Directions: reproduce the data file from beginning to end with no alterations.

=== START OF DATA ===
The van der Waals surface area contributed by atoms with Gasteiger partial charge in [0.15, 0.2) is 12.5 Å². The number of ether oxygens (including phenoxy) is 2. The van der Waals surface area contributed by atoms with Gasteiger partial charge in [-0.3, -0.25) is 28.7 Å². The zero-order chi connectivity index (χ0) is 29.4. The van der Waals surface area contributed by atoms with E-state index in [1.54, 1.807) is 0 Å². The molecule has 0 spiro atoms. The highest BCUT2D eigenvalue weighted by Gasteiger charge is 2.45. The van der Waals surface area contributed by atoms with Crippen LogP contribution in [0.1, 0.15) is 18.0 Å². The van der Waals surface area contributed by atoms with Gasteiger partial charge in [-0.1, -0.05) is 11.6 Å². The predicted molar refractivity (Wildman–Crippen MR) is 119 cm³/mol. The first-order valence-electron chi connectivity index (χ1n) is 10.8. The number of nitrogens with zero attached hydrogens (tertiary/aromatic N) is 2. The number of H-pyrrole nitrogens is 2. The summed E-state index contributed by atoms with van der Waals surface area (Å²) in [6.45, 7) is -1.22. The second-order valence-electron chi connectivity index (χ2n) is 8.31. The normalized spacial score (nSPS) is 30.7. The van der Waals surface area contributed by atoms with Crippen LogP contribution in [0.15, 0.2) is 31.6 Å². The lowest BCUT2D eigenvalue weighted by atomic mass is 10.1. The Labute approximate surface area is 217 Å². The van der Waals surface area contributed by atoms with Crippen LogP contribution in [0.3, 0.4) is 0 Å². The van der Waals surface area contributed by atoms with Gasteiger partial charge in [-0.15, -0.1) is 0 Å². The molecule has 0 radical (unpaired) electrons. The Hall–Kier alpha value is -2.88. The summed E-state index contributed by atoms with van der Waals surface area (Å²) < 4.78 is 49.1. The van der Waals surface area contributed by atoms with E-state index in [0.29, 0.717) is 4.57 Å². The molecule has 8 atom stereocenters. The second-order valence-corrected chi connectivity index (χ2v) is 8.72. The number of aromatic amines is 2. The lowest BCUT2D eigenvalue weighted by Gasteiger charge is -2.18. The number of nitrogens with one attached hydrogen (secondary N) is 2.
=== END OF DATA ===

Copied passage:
The van der Waals surface area contributed by atoms with Gasteiger partial charge in [0.15, 0.2) is 12.5 Å². The number of ether oxygens (including phenoxy) is 2. The van der Waals surface area contributed by atoms with Gasteiger partial charge in [-0.3, -0.25) is 28.7 Å². The zero-order chi connectivity index (χ0) is 29.4. The van der Waals surface area contributed by atoms with E-state index in [1.54, 1.807) is 0 Å². The molecule has 0 spiro atoms. The highest BCUT2D eigenvalue weighted by Gasteiger charge is 2.45. The van der Waals surface area contributed by atoms with Crippen LogP contribution in [0.1, 0.15) is 18.0 Å². The van der Waals surface area contributed by atoms with Gasteiger partial charge in [-0.1, -0.05) is 11.6 Å². The predicted molar refractivity (Wildman–Crippen MR) is 119 cm³/mol. The first-order valence-electron chi connectivity index (χ1n) is 10.8. The number of nitrogens with zero attached hydrogens (tertiary/aromatic N) is 2. The number of H-pyrrole nitrogens is 2. The summed E-state index contributed by atoms with van der Waals surface area (Å²) in [6.45, 7) is -1.22. The second-order valence-electron chi connectivity index (χ2n) is 8.31. The normalized spacial score (nSPS) is 30.7. The van der Waals surface area contributed by atoms with Crippen LogP contribution in [0.15, 0.2) is 31.6 Å². The lowest BCUT2D eigenvalue weighted by atomic mass is 10.1. The Labute approximate surface area is 217 Å². The van der Waals surface area contributed by atoms with Crippen LogP contribution in [0.3, 0.4) is 0 Å². The van der Waals surface area contributed by atoms with Gasteiger partial charge in [-0.15, -0.1) is 0 Å². The molecule has 0 radical (unpaired) electrons. The Hall–Kier alpha value is -2.88. The summed E-state index contributed by atoms with van der Waals surface area (Å²) < 4.78 is 49.1. The van der Waals surface area contributed by atoms with E-state index in [0.29, 0.717) is 4.57 Å². The molecule has 8 atom stereocenters. The second-order valence-corrected chi connectivity index (χ2v) is 8.72. The number of aromatic amines is 2. The lowest BCUT2D eigenvalue weighted by Gasteiger charge is -2.18. The number of nitrogens with one attached hydrogen (secondary N) is 2.